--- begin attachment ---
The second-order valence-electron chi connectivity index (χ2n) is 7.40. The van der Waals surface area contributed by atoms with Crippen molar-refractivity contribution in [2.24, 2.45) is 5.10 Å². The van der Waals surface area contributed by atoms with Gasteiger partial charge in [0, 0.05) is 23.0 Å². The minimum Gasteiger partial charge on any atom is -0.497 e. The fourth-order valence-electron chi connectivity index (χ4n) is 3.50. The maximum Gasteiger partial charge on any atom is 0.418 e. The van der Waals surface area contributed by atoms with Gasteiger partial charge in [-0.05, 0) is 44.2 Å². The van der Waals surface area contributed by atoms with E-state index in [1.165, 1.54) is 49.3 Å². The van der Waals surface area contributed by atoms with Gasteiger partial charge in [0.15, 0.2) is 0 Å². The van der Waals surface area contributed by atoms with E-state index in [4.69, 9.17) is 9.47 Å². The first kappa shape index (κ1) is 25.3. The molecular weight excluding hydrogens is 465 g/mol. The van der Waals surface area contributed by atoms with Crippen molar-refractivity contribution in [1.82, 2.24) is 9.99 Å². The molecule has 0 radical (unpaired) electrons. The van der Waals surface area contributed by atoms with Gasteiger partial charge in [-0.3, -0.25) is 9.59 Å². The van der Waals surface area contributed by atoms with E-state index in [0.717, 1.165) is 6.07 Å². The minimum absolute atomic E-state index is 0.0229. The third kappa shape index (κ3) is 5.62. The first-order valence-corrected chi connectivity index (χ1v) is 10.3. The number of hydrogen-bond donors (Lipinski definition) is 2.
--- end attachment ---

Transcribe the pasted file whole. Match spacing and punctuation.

The second-order valence-electron chi connectivity index (χ2n) is 7.40. The van der Waals surface area contributed by atoms with Crippen molar-refractivity contribution in [2.24, 2.45) is 5.10 Å². The van der Waals surface area contributed by atoms with Gasteiger partial charge in [0, 0.05) is 23.0 Å². The minimum Gasteiger partial charge on any atom is -0.497 e. The fourth-order valence-electron chi connectivity index (χ4n) is 3.50. The maximum Gasteiger partial charge on any atom is 0.418 e. The van der Waals surface area contributed by atoms with Gasteiger partial charge in [-0.05, 0) is 44.2 Å². The van der Waals surface area contributed by atoms with E-state index in [1.165, 1.54) is 49.3 Å². The van der Waals surface area contributed by atoms with Gasteiger partial charge in [0.15, 0.2) is 0 Å². The van der Waals surface area contributed by atoms with E-state index in [4.69, 9.17) is 9.47 Å². The first kappa shape index (κ1) is 25.3. The molecular weight excluding hydrogens is 465 g/mol. The van der Waals surface area contributed by atoms with Crippen molar-refractivity contribution in [1.82, 2.24) is 9.99 Å². The molecule has 0 radical (unpaired) electrons. The van der Waals surface area contributed by atoms with Gasteiger partial charge in [-0.3, -0.25) is 9.59 Å². The van der Waals surface area contributed by atoms with E-state index in [0.717, 1.165) is 6.07 Å². The minimum absolute atomic E-state index is 0.0229. The third kappa shape index (κ3) is 5.62. The first-order valence-corrected chi connectivity index (χ1v) is 10.3. The number of hydrogen-bond donors (Lipinski definition) is 2.